James W. Taylor was a 20-year-old factory worker when he was inducted into the U.S. Army in January 1943. Little did this Stoney Creek boy realize that before World War II was over he would travel thousands of miles from home, see action in the Pacific Theater and witness first-hand General Douglas MacArthur’s return to the Philippines.
Before being drafted, Taylor was employed as a doffer by the American Bemberg Corporation in Elizabethton. As a doffer, he took full reels of rayon from spinning machines and replaced them with empty reels. He would move buggies containing as many as 16 full reels of rayon to lacing stations, and return the buggy with 16 empty reels to the next machine to be doffed.
“Practically everyone when they were old enough went to work at the rayon plants,” said his widow, Virginia.
Upon his induction into the military, Taylor was sent to Fort Oglethorpe, Ga., where he trained as a truck driver.
Taylor served as a truck driver with the Sixth Army Division in Australia, New Guinea, New Britain, Dutch New Guinea, and the Philippine Islands. During his three years in the military, Taylor had experience in driving all types of military vehicles up to two and one-half ton trucks. In addition to being a truck driver, Taylor also served as a chauffeur for officers, drove jeeps for short hauls and errand services, and hauled troops, food, clothing and equipment.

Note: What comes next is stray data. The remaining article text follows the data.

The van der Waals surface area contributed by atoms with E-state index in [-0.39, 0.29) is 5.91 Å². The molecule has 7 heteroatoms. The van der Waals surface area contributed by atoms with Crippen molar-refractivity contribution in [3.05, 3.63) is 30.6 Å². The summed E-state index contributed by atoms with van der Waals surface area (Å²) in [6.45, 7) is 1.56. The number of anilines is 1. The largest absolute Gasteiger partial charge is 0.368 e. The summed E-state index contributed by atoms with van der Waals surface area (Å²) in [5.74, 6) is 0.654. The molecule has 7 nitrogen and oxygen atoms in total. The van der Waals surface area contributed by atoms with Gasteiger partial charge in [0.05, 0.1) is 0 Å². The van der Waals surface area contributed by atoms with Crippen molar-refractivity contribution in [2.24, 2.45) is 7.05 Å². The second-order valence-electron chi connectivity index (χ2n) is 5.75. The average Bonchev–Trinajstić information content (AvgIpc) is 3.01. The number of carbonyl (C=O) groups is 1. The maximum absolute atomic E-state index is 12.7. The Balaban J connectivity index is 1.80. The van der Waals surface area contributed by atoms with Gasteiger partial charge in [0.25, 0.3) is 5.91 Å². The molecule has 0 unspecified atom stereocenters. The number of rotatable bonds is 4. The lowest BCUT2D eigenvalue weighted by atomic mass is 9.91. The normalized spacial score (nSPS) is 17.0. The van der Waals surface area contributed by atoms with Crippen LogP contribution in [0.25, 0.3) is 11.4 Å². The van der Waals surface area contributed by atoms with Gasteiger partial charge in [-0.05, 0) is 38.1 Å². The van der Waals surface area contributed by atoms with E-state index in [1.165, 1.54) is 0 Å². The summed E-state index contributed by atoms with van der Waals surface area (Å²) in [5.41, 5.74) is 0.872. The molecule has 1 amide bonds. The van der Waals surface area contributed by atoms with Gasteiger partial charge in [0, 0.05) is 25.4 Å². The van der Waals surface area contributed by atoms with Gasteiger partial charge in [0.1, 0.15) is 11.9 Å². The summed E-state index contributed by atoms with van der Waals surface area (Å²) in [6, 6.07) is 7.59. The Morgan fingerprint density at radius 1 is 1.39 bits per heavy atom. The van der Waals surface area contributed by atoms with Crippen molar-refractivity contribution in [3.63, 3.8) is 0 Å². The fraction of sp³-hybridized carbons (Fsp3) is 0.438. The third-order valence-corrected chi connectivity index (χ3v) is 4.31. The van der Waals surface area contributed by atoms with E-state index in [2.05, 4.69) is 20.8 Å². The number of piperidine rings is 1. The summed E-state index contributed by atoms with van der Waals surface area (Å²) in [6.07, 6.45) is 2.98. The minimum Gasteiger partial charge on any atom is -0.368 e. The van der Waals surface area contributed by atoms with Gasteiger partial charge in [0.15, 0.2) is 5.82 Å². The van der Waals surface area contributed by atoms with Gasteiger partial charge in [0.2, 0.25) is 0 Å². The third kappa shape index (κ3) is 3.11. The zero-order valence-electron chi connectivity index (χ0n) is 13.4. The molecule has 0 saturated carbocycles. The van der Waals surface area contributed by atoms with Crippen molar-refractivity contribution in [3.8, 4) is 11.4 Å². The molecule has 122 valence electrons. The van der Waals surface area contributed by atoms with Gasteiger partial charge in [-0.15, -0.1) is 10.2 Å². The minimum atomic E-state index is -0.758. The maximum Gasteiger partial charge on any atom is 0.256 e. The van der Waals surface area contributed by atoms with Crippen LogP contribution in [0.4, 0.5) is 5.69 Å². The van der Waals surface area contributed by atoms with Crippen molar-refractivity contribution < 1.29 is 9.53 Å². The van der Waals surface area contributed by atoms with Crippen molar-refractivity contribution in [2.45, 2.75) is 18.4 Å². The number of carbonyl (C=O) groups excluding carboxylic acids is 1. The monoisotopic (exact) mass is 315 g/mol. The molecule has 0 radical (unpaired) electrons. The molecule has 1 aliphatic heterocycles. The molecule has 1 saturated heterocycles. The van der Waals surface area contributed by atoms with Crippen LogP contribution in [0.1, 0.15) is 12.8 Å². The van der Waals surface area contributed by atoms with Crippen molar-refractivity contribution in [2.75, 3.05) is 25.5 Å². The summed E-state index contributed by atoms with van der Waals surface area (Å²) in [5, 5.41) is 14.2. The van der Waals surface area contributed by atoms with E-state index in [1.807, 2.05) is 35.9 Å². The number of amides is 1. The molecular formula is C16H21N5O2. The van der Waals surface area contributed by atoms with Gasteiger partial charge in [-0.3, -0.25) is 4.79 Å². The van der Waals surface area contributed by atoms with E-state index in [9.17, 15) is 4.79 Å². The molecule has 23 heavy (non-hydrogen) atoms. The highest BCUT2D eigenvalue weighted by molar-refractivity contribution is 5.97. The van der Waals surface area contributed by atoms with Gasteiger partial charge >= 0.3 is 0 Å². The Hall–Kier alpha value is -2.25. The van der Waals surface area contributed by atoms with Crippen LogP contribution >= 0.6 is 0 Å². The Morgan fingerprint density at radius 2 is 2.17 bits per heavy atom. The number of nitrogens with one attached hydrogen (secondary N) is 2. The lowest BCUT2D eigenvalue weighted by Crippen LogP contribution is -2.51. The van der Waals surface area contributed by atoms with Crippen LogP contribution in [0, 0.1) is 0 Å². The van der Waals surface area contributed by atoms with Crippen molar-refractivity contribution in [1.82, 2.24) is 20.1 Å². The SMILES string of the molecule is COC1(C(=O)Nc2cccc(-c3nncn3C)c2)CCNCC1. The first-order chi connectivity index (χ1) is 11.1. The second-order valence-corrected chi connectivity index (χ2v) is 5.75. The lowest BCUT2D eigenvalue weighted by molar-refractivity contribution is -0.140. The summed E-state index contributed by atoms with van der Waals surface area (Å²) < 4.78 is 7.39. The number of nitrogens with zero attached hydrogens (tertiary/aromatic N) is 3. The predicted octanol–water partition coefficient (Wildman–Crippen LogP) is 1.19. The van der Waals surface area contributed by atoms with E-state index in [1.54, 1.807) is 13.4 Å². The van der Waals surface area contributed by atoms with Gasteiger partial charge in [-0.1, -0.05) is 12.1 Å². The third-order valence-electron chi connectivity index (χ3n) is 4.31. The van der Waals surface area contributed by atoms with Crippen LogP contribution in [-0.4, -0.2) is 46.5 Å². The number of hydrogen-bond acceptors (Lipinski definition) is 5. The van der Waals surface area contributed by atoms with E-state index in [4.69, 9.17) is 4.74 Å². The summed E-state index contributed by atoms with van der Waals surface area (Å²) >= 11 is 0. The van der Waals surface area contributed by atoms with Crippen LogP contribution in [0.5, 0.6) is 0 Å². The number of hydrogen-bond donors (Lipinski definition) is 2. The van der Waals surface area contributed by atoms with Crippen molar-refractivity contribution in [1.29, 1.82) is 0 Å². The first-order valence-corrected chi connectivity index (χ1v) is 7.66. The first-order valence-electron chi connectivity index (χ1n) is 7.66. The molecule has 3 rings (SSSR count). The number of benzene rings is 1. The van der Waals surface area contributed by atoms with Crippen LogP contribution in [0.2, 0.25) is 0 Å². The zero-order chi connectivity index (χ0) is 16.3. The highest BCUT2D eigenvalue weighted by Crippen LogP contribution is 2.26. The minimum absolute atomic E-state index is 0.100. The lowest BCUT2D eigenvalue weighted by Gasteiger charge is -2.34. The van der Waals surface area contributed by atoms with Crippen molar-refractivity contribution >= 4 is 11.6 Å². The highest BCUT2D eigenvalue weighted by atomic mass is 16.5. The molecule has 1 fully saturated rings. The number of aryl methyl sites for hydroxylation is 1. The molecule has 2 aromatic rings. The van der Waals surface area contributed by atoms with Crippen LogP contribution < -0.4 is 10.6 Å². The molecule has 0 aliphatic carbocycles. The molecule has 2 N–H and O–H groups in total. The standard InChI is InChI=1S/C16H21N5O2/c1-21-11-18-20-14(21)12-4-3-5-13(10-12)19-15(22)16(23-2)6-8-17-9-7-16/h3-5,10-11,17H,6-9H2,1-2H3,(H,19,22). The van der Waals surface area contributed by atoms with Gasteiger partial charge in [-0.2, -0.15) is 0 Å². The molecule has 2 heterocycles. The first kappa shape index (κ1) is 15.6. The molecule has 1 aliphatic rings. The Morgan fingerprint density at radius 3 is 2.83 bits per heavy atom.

His separation qualification record noted that Taylor drove over all kinds of roads and during all kinds of weather. The record made special mention of the fact that Taylor drove supplies and equipment to the front lines while under enemy artillery and bombing attacks.